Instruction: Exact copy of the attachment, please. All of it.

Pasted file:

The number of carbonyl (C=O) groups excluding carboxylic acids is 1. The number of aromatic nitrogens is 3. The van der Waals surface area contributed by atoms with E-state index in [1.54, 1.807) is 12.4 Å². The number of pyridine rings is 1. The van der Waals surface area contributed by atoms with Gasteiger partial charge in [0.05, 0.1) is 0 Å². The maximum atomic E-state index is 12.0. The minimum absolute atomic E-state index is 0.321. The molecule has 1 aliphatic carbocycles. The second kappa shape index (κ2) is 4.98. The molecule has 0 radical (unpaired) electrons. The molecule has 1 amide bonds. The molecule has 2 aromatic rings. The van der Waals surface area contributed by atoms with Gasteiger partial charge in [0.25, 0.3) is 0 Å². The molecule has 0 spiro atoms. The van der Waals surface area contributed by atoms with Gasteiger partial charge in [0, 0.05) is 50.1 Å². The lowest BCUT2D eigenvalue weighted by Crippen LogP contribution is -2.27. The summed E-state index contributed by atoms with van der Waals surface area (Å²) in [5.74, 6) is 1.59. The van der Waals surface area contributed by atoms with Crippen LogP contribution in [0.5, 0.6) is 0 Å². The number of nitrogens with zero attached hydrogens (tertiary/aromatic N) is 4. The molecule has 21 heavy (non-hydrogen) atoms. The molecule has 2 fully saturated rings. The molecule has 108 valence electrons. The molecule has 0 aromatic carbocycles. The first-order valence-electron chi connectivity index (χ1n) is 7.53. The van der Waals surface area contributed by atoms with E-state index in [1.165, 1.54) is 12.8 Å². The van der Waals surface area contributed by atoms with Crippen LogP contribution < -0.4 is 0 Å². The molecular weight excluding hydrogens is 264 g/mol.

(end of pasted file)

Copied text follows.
The number of carbonyl (C=O) groups excluding carboxylic acids is 1. The number of aromatic nitrogens is 3. The van der Waals surface area contributed by atoms with E-state index in [1.54, 1.807) is 12.4 Å². The number of pyridine rings is 1. The van der Waals surface area contributed by atoms with Gasteiger partial charge in [0.05, 0.1) is 0 Å². The maximum atomic E-state index is 12.0. The minimum absolute atomic E-state index is 0.321. The molecule has 1 aliphatic carbocycles. The second kappa shape index (κ2) is 4.98. The molecule has 0 radical (unpaired) electrons. The molecule has 1 amide bonds. The molecule has 2 aromatic rings. The van der Waals surface area contributed by atoms with Gasteiger partial charge in [0.25, 0.3) is 0 Å². The molecule has 0 spiro atoms. The van der Waals surface area contributed by atoms with Gasteiger partial charge in [0, 0.05) is 50.1 Å². The lowest BCUT2D eigenvalue weighted by Crippen LogP contribution is -2.27. The summed E-state index contributed by atoms with van der Waals surface area (Å²) in [5.74, 6) is 1.59. The van der Waals surface area contributed by atoms with Crippen LogP contribution in [0.5, 0.6) is 0 Å². The number of nitrogens with zero attached hydrogens (tertiary/aromatic N) is 4. The molecule has 21 heavy (non-hydrogen) atoms. The molecule has 2 fully saturated rings. The molecule has 108 valence electrons. The molecule has 0 aromatic carbocycles. The first-order valence-electron chi connectivity index (χ1n) is 7.53. The van der Waals surface area contributed by atoms with E-state index in [1.165, 1.54) is 12.8 Å². The van der Waals surface area contributed by atoms with Crippen LogP contribution < -0.4 is 0 Å². The molecular weight excluding hydrogens is 264 g/mol.